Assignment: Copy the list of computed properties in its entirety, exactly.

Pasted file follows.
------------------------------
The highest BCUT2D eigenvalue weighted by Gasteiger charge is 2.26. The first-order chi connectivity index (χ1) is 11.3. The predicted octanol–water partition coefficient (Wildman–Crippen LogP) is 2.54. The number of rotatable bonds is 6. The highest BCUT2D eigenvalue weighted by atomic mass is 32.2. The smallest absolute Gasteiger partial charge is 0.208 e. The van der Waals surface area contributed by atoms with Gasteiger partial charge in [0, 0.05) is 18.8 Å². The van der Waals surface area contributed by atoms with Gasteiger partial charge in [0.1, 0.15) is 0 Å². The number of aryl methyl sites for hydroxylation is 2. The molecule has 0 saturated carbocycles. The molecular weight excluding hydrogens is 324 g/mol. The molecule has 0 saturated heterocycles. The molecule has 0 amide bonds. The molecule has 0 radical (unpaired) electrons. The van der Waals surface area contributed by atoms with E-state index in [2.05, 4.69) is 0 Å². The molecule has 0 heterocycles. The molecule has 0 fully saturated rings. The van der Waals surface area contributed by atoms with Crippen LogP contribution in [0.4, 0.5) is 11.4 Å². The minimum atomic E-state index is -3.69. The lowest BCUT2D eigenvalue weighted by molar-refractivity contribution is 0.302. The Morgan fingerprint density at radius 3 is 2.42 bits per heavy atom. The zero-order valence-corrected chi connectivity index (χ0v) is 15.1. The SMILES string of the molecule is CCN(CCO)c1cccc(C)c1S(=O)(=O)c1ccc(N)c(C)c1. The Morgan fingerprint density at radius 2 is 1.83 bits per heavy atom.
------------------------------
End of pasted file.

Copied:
The highest BCUT2D eigenvalue weighted by Gasteiger charge is 2.26. The first-order chi connectivity index (χ1) is 11.3. The predicted octanol–water partition coefficient (Wildman–Crippen LogP) is 2.54. The number of rotatable bonds is 6. The highest BCUT2D eigenvalue weighted by atomic mass is 32.2. The smallest absolute Gasteiger partial charge is 0.208 e. The van der Waals surface area contributed by atoms with Gasteiger partial charge in [0, 0.05) is 18.8 Å². The van der Waals surface area contributed by atoms with Gasteiger partial charge in [0.1, 0.15) is 0 Å². The number of aryl methyl sites for hydroxylation is 2. The molecule has 0 saturated carbocycles. The molecular weight excluding hydrogens is 324 g/mol. The molecule has 0 saturated heterocycles. The molecule has 0 amide bonds. The molecule has 0 radical (unpaired) electrons. The van der Waals surface area contributed by atoms with E-state index in [2.05, 4.69) is 0 Å². The molecule has 0 heterocycles. The molecule has 0 fully saturated rings. The van der Waals surface area contributed by atoms with Crippen LogP contribution in [0.4, 0.5) is 11.4 Å². The minimum atomic E-state index is -3.69. The lowest BCUT2D eigenvalue weighted by molar-refractivity contribution is 0.302. The Morgan fingerprint density at radius 3 is 2.42 bits per heavy atom. The zero-order valence-corrected chi connectivity index (χ0v) is 15.1. The SMILES string of the molecule is CCN(CCO)c1cccc(C)c1S(=O)(=O)c1ccc(N)c(C)c1. The Morgan fingerprint density at radius 2 is 1.83 bits per heavy atom.